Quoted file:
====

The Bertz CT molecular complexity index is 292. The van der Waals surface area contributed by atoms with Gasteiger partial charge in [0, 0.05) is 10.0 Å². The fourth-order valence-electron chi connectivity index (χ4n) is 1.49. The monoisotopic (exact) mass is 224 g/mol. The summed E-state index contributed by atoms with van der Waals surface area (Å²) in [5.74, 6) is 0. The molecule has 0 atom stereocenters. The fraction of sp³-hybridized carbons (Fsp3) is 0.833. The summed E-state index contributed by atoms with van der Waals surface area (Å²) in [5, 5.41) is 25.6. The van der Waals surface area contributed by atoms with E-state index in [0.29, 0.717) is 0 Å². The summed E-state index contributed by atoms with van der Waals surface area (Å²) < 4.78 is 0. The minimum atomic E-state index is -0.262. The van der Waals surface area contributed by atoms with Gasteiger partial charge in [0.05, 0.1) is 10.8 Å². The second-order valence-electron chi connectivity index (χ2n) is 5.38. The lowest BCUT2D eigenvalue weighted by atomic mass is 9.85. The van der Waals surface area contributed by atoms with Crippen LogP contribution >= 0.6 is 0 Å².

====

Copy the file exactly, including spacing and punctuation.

The Bertz CT molecular complexity index is 292. The van der Waals surface area contributed by atoms with Gasteiger partial charge in [0, 0.05) is 10.0 Å². The fourth-order valence-electron chi connectivity index (χ4n) is 1.49. The monoisotopic (exact) mass is 224 g/mol. The summed E-state index contributed by atoms with van der Waals surface area (Å²) in [5.74, 6) is 0. The molecule has 0 atom stereocenters. The fraction of sp³-hybridized carbons (Fsp3) is 0.833. The summed E-state index contributed by atoms with van der Waals surface area (Å²) in [5, 5.41) is 25.6. The van der Waals surface area contributed by atoms with E-state index in [0.29, 0.717) is 0 Å². The summed E-state index contributed by atoms with van der Waals surface area (Å²) < 4.78 is 0. The minimum atomic E-state index is -0.262. The van der Waals surface area contributed by atoms with Gasteiger partial charge in [0.05, 0.1) is 10.8 Å². The second-order valence-electron chi connectivity index (χ2n) is 5.38. The lowest BCUT2D eigenvalue weighted by atomic mass is 9.85. The van der Waals surface area contributed by atoms with Crippen LogP contribution >= 0.6 is 0 Å².